Three months into the 2020-2021 fiscal year, Tennessee’s actual revenues have exceeded the budget to create a $447 million surplus.
The surplus represents revenues that are 13 percent over and above the budgeted revenues through October and the fourth month in a row of budget surpluses.
The surpluses followed three months of the state’s revenues being below the budgeted estimates in April, May and June, which fell in the previous 2019-2020 fiscal year.
While the state’s revenue performance for the year is very positive, it is particularly impressive as compared to last year in light of the economic impacts of COVID-19.
In the current fiscal year, revenues are ahead of this time last fiscal year by nearly $83 million or just over two percent.
As Commissioner of Tennessee’s Department of Finance and Administration Butch Eley reported earlier this month, “Tennessee’s economy continues to recover as October’s monthly revenue growth exceeds expectations.”
Eley commented, “We are pleased to see growth over three percent from the same month last year.”
Sales and use tax, as the state’s largest revenue source, far exceeded expectations at $111 million or 15 percent over budget for October and more than 12 percent ahead for the year.
October’s growth rate in sales tax revenues was 5.81 percent with a year-to-date growth rate of 3.73 percent, Eley reported.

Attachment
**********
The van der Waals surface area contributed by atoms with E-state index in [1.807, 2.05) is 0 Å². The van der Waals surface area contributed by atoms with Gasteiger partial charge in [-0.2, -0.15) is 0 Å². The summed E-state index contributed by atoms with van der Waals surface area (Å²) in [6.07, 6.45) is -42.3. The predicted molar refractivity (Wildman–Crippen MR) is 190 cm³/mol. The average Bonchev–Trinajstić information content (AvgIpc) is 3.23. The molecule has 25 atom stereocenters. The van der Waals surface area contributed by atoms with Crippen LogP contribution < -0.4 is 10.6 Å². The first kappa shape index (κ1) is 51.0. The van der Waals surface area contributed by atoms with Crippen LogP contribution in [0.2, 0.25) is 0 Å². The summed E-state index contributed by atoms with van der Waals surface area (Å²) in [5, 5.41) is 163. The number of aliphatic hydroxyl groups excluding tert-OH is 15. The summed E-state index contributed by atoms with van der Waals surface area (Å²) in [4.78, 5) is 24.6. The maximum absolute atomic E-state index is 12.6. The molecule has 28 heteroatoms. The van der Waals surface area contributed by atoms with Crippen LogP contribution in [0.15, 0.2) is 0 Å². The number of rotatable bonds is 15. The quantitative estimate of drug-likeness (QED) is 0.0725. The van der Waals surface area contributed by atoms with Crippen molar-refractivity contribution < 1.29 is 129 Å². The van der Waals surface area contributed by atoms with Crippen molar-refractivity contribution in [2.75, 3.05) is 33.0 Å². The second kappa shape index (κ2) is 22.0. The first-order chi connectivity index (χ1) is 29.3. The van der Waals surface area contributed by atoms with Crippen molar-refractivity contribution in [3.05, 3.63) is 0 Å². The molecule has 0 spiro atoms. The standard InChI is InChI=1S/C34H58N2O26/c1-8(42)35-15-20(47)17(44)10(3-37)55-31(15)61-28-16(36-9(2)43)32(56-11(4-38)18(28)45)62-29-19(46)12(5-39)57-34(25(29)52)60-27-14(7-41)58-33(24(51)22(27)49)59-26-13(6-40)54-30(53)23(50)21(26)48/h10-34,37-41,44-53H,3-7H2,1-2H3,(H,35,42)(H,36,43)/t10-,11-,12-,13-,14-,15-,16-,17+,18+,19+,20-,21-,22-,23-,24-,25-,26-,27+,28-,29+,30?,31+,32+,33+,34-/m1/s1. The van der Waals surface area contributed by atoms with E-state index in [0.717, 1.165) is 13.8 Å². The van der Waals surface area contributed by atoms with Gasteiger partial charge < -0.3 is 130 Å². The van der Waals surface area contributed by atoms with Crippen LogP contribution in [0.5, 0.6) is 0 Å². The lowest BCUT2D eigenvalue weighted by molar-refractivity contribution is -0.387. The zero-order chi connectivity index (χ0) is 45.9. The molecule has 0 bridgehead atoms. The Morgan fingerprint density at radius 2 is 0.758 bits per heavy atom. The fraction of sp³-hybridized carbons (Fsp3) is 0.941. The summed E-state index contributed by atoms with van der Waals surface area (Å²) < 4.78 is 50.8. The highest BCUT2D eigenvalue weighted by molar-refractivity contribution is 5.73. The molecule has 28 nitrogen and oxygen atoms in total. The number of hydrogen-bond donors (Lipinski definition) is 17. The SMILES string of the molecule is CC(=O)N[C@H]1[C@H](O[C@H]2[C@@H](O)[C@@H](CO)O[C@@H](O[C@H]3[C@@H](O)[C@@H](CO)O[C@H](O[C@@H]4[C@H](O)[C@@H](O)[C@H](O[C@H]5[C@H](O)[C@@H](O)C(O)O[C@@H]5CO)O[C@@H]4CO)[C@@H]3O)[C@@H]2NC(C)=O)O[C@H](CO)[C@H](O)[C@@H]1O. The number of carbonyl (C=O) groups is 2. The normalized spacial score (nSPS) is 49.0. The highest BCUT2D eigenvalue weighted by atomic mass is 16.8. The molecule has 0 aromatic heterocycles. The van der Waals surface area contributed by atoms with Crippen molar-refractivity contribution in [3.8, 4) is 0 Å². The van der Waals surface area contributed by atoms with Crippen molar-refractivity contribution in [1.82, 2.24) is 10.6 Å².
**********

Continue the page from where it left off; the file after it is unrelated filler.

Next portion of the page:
Franchise and excise tax, the state’s second highest revenue sources, was $11.7 million or 26.8 percent ahead of October’s expectations and 31.3 percent ahead for the year.
Meanwhile, the state’s third highest revenue source of gasoline tax was slightly ahead of budget for the month, but is behind for the year.
Other revenue sources that make up the remaining 15 to 20 percent of the state’s budget that exceeded budget for October as well as the year to date are the income, beer, motor vehicle registration, business, privilege and alcoholic beverage taxes.
The mixed drink tax is off the most in terms of dollars and percentage at minus $3 million and 27 percent for the month and minus $10.6 million and 32.6 percent for the year.
The state’s four major funds are all ahead of plan for the year, although the Highway Fund is a little over nine percent off from this time last year.
“Even though we are presently exceeding expectations,” Eley cautioned, “we will continue to proceed cautiously and closely monitor our revenue and expenditure patterns for the remainder of the fiscal year.”
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Laura Baigert is a senior reporter at The Tennessee Star.